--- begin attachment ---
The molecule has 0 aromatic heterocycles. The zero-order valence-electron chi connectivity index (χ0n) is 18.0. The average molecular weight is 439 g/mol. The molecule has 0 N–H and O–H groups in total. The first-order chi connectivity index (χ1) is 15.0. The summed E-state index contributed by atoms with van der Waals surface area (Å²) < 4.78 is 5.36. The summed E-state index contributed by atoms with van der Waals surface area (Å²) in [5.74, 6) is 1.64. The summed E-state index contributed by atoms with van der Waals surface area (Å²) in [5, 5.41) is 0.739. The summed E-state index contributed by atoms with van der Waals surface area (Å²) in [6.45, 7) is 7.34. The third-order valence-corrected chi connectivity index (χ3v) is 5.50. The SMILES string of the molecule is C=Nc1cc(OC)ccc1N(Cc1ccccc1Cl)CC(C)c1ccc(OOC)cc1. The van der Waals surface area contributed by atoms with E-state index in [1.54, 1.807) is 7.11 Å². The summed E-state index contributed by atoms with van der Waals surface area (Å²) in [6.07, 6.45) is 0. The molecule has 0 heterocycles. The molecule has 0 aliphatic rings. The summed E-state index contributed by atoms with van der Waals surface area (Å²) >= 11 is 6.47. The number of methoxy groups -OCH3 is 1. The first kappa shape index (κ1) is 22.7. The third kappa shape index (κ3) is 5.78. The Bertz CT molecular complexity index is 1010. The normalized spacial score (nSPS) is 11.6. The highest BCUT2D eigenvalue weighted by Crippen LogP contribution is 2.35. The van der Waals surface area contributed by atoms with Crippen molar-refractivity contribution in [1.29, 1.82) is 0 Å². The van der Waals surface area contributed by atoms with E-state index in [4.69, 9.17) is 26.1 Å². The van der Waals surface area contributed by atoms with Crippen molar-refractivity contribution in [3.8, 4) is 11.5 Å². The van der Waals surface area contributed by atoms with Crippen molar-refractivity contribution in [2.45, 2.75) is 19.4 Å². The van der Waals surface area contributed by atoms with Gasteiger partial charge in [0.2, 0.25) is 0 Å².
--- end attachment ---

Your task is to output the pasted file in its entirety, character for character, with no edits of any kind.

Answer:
The molecule has 0 aromatic heterocycles. The zero-order valence-electron chi connectivity index (χ0n) is 18.0. The average molecular weight is 439 g/mol. The molecule has 0 N–H and O–H groups in total. The first-order chi connectivity index (χ1) is 15.0. The summed E-state index contributed by atoms with van der Waals surface area (Å²) < 4.78 is 5.36. The summed E-state index contributed by atoms with van der Waals surface area (Å²) in [5.74, 6) is 1.64. The summed E-state index contributed by atoms with van der Waals surface area (Å²) in [5, 5.41) is 0.739. The summed E-state index contributed by atoms with van der Waals surface area (Å²) in [6.45, 7) is 7.34. The third-order valence-corrected chi connectivity index (χ3v) is 5.50. The SMILES string of the molecule is C=Nc1cc(OC)ccc1N(Cc1ccccc1Cl)CC(C)c1ccc(OOC)cc1. The van der Waals surface area contributed by atoms with E-state index in [1.54, 1.807) is 7.11 Å². The summed E-state index contributed by atoms with van der Waals surface area (Å²) in [6.07, 6.45) is 0. The molecule has 0 heterocycles. The molecule has 0 aliphatic rings. The summed E-state index contributed by atoms with van der Waals surface area (Å²) >= 11 is 6.47. The number of methoxy groups -OCH3 is 1. The first kappa shape index (κ1) is 22.7. The third kappa shape index (κ3) is 5.78. The Bertz CT molecular complexity index is 1010. The normalized spacial score (nSPS) is 11.6. The highest BCUT2D eigenvalue weighted by Crippen LogP contribution is 2.35. The van der Waals surface area contributed by atoms with Crippen molar-refractivity contribution in [1.29, 1.82) is 0 Å². The van der Waals surface area contributed by atoms with E-state index in [4.69, 9.17) is 26.1 Å². The van der Waals surface area contributed by atoms with Crippen molar-refractivity contribution in [3.8, 4) is 11.5 Å². The van der Waals surface area contributed by atoms with Crippen molar-refractivity contribution in [2.45, 2.75) is 19.4 Å². The van der Waals surface area contributed by atoms with Gasteiger partial charge in [0.2, 0.25) is 0 Å².